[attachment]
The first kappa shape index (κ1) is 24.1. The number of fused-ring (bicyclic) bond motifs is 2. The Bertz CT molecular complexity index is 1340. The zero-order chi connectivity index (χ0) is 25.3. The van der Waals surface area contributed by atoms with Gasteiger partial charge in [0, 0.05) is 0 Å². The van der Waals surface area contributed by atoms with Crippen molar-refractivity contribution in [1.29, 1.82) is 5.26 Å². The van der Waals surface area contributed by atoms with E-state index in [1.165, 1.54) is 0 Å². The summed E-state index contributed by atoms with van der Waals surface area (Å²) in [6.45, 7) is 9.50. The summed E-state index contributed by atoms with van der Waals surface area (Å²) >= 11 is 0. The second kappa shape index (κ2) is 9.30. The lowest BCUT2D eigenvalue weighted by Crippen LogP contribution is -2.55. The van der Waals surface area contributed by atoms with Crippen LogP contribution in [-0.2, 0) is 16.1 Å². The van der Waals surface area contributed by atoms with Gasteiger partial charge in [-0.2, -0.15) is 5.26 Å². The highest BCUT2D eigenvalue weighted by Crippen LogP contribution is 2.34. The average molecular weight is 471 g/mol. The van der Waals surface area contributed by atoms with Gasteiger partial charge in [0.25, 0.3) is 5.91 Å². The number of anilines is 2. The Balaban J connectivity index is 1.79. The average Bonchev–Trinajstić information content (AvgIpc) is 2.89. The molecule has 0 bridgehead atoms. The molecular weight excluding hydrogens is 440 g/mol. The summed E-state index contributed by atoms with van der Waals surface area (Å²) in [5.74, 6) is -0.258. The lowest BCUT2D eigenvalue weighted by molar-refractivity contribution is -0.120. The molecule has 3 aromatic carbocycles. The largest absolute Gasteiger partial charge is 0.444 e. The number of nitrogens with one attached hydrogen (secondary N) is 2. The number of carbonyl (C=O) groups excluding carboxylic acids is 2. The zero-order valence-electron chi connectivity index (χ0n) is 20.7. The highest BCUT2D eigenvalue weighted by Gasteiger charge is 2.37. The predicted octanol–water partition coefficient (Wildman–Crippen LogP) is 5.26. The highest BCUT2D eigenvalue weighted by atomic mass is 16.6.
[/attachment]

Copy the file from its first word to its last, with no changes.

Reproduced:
The first kappa shape index (κ1) is 24.1. The number of fused-ring (bicyclic) bond motifs is 2. The Bertz CT molecular complexity index is 1340. The zero-order chi connectivity index (χ0) is 25.3. The van der Waals surface area contributed by atoms with Gasteiger partial charge in [0, 0.05) is 0 Å². The van der Waals surface area contributed by atoms with Crippen molar-refractivity contribution in [1.29, 1.82) is 5.26 Å². The van der Waals surface area contributed by atoms with E-state index in [1.165, 1.54) is 0 Å². The summed E-state index contributed by atoms with van der Waals surface area (Å²) in [6.45, 7) is 9.50. The summed E-state index contributed by atoms with van der Waals surface area (Å²) >= 11 is 0. The second kappa shape index (κ2) is 9.30. The lowest BCUT2D eigenvalue weighted by Crippen LogP contribution is -2.55. The van der Waals surface area contributed by atoms with Crippen LogP contribution in [-0.2, 0) is 16.1 Å². The van der Waals surface area contributed by atoms with Gasteiger partial charge in [-0.2, -0.15) is 5.26 Å². The highest BCUT2D eigenvalue weighted by Crippen LogP contribution is 2.34. The average molecular weight is 471 g/mol. The van der Waals surface area contributed by atoms with Gasteiger partial charge in [0.25, 0.3) is 5.91 Å². The number of anilines is 2. The Balaban J connectivity index is 1.79. The average Bonchev–Trinajstić information content (AvgIpc) is 2.89. The molecule has 0 bridgehead atoms. The molecular weight excluding hydrogens is 440 g/mol. The summed E-state index contributed by atoms with van der Waals surface area (Å²) in [5.74, 6) is -0.258. The lowest BCUT2D eigenvalue weighted by molar-refractivity contribution is -0.120. The molecule has 3 aromatic carbocycles. The largest absolute Gasteiger partial charge is 0.444 e. The number of nitrogens with one attached hydrogen (secondary N) is 2. The number of carbonyl (C=O) groups excluding carboxylic acids is 2. The zero-order valence-electron chi connectivity index (χ0n) is 20.7. The highest BCUT2D eigenvalue weighted by Gasteiger charge is 2.37. The predicted octanol–water partition coefficient (Wildman–Crippen LogP) is 5.26. The highest BCUT2D eigenvalue weighted by atomic mass is 16.6.